Alcohol

In the comment section of another post I’ve been having a lively discussion that’s morphed into a discussion of alcohol, so I thought it might be worth a post on its own. Some traditions such as Theravada tend to frown on drinking. Others, like Shambhala indulge. Still others, like Zen, have a complicated relationship with drinking. So what did the Buddha have to say about it?

How can somone practice both for themselves and others?…He does not drink alcohol and encourages other people not to drink alcohol.
-AN 4.99

Anyone who kills, steals, has affairs, drinks alcohol destroys his own roots in this life. Know this: these things are harmful and wrong. Don’t let greed and ill will prolong your suffering.

-Dhammapada vs. 246-8


A lay follower should not be involved in 5 kinds of business:

  1. Weapons
  2. Slavery
  3. Meat
  4. Alcohol
  5. Poison.
  6. These 5 are Wrong Livelihood.

-AN 5.177

To hate evil and refrain from doing to, to avoid alcohol and to be steadfast in one’s virtue, this is the greatest blessing.

-Khp 5

Mahanama, a lay follower should avoid kills, stealing, sexual misconduct, lying, and drinking alcohol. This is how a lay follower is virtuous, Mahanama.

-AN 8.25

In this next teaching the Buddha is talking to Sigala and teaching how a lay person should behave.

Young man, there are 6 terrible consequences of drinking alcohol:

  1. losing wealth,
  2. more fighting,
  3. worse health,
  4. gaining a bad reputation,
  5. leading to public nakedness,
  6. becoming stupid.


Anyone that gambles, drinks alcohol, has affairs, associates with bad characters, he wanes like the moon in its waning phase.

Anyone that drunk and broke but is still going to bars to drink falls into debt like a rock into water, bringing a bad reputation to themselves and their family.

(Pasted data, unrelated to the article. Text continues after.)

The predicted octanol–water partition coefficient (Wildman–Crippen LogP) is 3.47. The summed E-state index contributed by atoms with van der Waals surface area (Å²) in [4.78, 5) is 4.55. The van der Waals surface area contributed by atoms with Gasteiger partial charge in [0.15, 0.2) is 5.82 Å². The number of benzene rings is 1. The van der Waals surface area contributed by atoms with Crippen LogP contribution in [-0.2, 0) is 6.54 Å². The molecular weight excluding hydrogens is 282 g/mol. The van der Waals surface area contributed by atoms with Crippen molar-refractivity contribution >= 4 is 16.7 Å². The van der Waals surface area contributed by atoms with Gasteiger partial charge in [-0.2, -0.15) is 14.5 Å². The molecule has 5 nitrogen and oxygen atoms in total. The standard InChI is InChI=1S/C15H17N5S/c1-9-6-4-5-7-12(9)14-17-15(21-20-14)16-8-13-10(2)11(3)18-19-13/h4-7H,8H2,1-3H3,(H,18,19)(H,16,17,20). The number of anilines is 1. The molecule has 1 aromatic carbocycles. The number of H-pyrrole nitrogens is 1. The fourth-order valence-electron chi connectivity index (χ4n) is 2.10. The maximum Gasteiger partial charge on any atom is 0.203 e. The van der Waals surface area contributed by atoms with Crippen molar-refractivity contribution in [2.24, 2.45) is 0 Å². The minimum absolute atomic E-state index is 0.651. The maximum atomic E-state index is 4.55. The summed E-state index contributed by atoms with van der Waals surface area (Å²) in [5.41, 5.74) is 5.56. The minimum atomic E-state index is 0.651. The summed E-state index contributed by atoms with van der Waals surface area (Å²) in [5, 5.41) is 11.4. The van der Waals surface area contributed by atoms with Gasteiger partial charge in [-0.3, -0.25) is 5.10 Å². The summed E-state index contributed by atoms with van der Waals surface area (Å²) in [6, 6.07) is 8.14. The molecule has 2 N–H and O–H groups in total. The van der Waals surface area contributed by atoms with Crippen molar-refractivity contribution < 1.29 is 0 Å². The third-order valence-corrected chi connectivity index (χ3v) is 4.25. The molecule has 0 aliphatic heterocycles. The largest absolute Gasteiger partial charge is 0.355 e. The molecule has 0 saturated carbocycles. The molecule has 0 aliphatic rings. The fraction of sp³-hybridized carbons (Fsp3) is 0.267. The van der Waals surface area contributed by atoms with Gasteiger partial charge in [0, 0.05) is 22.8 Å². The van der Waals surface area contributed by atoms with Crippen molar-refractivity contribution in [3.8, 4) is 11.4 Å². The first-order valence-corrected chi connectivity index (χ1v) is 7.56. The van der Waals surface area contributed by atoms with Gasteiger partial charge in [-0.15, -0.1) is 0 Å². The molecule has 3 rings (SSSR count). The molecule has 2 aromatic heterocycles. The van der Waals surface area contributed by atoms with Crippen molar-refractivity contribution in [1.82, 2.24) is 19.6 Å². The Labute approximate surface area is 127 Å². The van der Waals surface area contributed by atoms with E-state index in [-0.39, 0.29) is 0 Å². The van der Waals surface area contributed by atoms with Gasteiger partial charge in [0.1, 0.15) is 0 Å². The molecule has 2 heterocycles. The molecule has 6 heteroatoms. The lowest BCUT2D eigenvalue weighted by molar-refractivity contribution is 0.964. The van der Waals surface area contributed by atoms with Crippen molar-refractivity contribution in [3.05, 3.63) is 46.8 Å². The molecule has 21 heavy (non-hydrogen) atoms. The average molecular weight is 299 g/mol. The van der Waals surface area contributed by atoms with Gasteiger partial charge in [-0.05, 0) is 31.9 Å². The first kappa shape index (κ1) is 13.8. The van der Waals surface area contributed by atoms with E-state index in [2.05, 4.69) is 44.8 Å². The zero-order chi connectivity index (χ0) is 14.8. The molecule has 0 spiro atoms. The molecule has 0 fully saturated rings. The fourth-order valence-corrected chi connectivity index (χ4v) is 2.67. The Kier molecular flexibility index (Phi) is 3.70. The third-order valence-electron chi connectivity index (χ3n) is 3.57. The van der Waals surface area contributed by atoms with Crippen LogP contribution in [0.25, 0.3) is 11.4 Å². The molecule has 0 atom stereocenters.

Anyone who sleeps all day, stays out all night, gets drunk and sleeps around is not fit for the family life.

-DN 31

Now, I realize this is quite a list, but I just want to make it totally clear what the Buddha actually said. We can argue back and forth, but if you have trust in what the Buddha taught, remember he was abundantly clear in this teaching. I have read every word that we have from the Buddha on drinking, and his only teaching was, “Don’t do it.” The only exception is small amounts of alcohol used in medicinal preparations or cooking. This includes “mindful drinking” or any other modern inventions.

Avoiding alcohol is among the hundreds of precepts that monks and nuns take when they ordain, but it is also in the 5 precepts, the basic restraint that lay people take when they become Buddhists. It’s basic.

So why do some Buddhist traditions, especially the Tibetan schools, indulge in drinking. An uncharitable explanation would be that they just really like to drink and found excuses to do so. Goodness knows that people can use all kinds of intellectual contortions to find excuses for all sorts of behavior from killing Communists to 4-star dining at retreat centers. An even more uncharitable explanation would be that much of Tibetan Buddhism is deeply influenced by witchcraft. A charitable explanation would be that they extended the Buddha’s teachings by using the metaphor of extracting a thorn with another thorn. I personally think this goes beyond “extended” the Buddha’s teachings into the realm of “violating” the Buddha’s teachings.

So what if you do have a drink from time to time? What if you have a glass of wine for your health with dinner? Does that mean you aren’t really a Buddhist? As we all of these things, the teachings are there for our benefit. If we do drink (or lie or have affairs) we are not hurting the Buddha. We are hurting ourselves and usually our loved ones and complete strangers as well.

And by the way, the supposed health benefits of drinking are not very certain, and at best are extremely minimal.

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2 thoughts on “Alcohol

  1. Could you elaborate on the “complicated relationship” between Zen and drinking? I know there is some kind of ritual that involves the use of alcohol in Dzogchen practice and perhaps in other Tibetan traditions, but I assume those are not Zen. Thanks.

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